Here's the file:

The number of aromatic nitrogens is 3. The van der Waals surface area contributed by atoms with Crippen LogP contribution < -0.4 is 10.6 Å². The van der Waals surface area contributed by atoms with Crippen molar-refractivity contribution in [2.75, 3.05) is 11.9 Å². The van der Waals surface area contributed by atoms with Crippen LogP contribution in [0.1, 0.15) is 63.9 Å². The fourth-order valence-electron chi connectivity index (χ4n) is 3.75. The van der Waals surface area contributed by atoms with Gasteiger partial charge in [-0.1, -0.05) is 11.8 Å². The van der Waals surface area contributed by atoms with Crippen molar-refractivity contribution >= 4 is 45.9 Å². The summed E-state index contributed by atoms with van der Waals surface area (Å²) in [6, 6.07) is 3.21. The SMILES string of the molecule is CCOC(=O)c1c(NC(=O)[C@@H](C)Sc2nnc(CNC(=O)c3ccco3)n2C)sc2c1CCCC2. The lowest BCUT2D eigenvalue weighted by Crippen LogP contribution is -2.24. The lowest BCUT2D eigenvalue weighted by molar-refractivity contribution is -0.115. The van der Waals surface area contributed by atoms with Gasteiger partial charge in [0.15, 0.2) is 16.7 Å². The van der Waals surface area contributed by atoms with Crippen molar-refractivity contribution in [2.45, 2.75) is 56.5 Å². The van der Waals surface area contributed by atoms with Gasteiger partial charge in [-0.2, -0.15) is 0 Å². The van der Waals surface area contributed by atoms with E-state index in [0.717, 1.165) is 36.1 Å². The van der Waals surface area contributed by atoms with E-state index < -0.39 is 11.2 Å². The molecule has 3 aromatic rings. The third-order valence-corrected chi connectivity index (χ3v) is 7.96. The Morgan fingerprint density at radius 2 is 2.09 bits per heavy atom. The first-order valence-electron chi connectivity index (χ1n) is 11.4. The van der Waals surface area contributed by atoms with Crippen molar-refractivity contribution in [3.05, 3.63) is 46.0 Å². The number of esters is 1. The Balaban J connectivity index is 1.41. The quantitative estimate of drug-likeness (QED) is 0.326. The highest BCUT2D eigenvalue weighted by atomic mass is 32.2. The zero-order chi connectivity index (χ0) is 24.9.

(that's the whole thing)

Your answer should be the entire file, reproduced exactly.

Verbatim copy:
The number of aromatic nitrogens is 3. The van der Waals surface area contributed by atoms with Crippen LogP contribution < -0.4 is 10.6 Å². The van der Waals surface area contributed by atoms with Crippen molar-refractivity contribution in [2.75, 3.05) is 11.9 Å². The van der Waals surface area contributed by atoms with Crippen LogP contribution in [0.1, 0.15) is 63.9 Å². The fourth-order valence-electron chi connectivity index (χ4n) is 3.75. The van der Waals surface area contributed by atoms with Gasteiger partial charge in [-0.1, -0.05) is 11.8 Å². The van der Waals surface area contributed by atoms with Crippen molar-refractivity contribution >= 4 is 45.9 Å². The summed E-state index contributed by atoms with van der Waals surface area (Å²) in [6, 6.07) is 3.21. The SMILES string of the molecule is CCOC(=O)c1c(NC(=O)[C@@H](C)Sc2nnc(CNC(=O)c3ccco3)n2C)sc2c1CCCC2. The lowest BCUT2D eigenvalue weighted by Crippen LogP contribution is -2.24. The lowest BCUT2D eigenvalue weighted by molar-refractivity contribution is -0.115. The van der Waals surface area contributed by atoms with Gasteiger partial charge in [0.15, 0.2) is 16.7 Å². The van der Waals surface area contributed by atoms with Crippen molar-refractivity contribution in [2.45, 2.75) is 56.5 Å². The van der Waals surface area contributed by atoms with Gasteiger partial charge in [-0.2, -0.15) is 0 Å². The van der Waals surface area contributed by atoms with E-state index in [0.717, 1.165) is 36.1 Å². The van der Waals surface area contributed by atoms with E-state index < -0.39 is 11.2 Å². The molecule has 3 aromatic rings. The third-order valence-corrected chi connectivity index (χ3v) is 7.96. The Morgan fingerprint density at radius 2 is 2.09 bits per heavy atom. The first-order valence-electron chi connectivity index (χ1n) is 11.4. The van der Waals surface area contributed by atoms with Crippen molar-refractivity contribution in [3.05, 3.63) is 46.0 Å². The number of esters is 1. The Balaban J connectivity index is 1.41. The quantitative estimate of drug-likeness (QED) is 0.326. The highest BCUT2D eigenvalue weighted by atomic mass is 32.2. The zero-order chi connectivity index (χ0) is 24.9.